As usual, the analysis offered by the mass media will be truncated to fit the demands of the news cycle and an audience that is largely affected by A.D.D. But beyond the fact that Akin is a boorish ignoramus, there is more to the outrageous comment he made. First, let’s give him credit for trying to walk back his comments. Unfortunately, he failed. He claims that he misspoke. The word “misspoke” means you said one thing but meant another, i.e. a slip of the tongue. It may reveal a lot about the subconscious thinking of the speaker, though in my opinion, usually not as much as pop-psychologists would have you believe. Be that as it may, it is not misspeaking when you meant what you said and said what you meant and, even though later it may be brought to your attention that what you meant and said was impolitic. That’s exactly what happened to Akin though the fact that he didn’t realize beforehand that what he was saying was stupid speaks to us about how far out of the mainstream this Republican representative is.

The myth that rape doesn’t result in pregnancy is a mainstay of the lunatic anti-abortion maniacs. For a more complete discussion, see, “That’s Not ‘Mispoke’” on Talking Points Memo.    Indeed, this ignorant justification for anti-abortion legislation has a long history as documented in The Atlantic,  “The canard that will not die; ‘legitimate’ rape doesn’t cause pregnancy.”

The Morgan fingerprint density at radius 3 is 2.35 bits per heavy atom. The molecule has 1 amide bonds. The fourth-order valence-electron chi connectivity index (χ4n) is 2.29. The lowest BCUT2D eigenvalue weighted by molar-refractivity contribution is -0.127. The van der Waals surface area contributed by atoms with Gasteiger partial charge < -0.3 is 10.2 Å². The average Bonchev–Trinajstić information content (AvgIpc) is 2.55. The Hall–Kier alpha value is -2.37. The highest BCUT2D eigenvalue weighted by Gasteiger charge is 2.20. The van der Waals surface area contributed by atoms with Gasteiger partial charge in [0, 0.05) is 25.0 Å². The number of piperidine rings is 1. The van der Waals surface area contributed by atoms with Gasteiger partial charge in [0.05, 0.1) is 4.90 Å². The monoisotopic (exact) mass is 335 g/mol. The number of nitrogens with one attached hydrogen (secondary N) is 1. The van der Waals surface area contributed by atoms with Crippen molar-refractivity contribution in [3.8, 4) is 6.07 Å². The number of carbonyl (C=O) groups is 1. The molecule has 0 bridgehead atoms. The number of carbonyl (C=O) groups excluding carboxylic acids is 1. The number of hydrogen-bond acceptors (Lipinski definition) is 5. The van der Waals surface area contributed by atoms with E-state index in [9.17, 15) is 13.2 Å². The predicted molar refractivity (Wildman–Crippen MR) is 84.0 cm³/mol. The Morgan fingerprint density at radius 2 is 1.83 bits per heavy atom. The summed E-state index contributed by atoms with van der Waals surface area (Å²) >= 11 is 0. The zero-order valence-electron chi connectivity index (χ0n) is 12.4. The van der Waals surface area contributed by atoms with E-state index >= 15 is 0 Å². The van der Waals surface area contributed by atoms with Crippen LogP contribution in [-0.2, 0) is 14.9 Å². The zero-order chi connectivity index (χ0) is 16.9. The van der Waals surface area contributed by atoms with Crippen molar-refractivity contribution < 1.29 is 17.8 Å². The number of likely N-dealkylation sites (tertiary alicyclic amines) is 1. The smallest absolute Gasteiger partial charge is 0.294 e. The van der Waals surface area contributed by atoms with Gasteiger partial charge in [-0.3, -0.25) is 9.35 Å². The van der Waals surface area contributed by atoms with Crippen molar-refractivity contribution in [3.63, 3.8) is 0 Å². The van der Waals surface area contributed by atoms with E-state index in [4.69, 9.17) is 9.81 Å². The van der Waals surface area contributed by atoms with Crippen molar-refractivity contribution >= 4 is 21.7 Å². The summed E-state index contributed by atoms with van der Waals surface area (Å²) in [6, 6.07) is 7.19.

What I found disturbing is the fact that in describing the results of a rape-induced pregnancy the wannabe Senator said, “I think there should be some punishment, but the punishment ought to be on the rapist and not attacking the child.” This is wrong on many levels.

First, a zygote is not a child. Congressman Akin, as well as Mr. Romney and Rep. Ryan have all supported a “personhood amendment” that would redefine a person to include a fertilized egg, but it has not become law anywhere. In fact, the voters of Mississippi have voted down a similar amendment last November, and Mississippi voters are not known as a liberal bunch. In Ohio, an attempt to get the measure on the ballot failed last month. Todd Akin and Paul Ryan co-sponsored a “personhood” amendment in the House of Representatives. The so called, “Sanctity of Human Life Act,” declares that a fertilized egg “shall have all the legal and constitutional attributes and privileges of personhood.” This would outlaw abortion, including in cases of rape and incest as well as some forms of contraception and in vitro fertilization. Mitt Romney has said that he would support a “personhood amendment,” when talking to his base on the Mike Huckabee show, but, as with so many issues, including a woman’s right to choose, he has said the exact opposite on other occasions. Give Mr. Romney credit for consistency in this: He invariably will profess to be on both sides of any issue.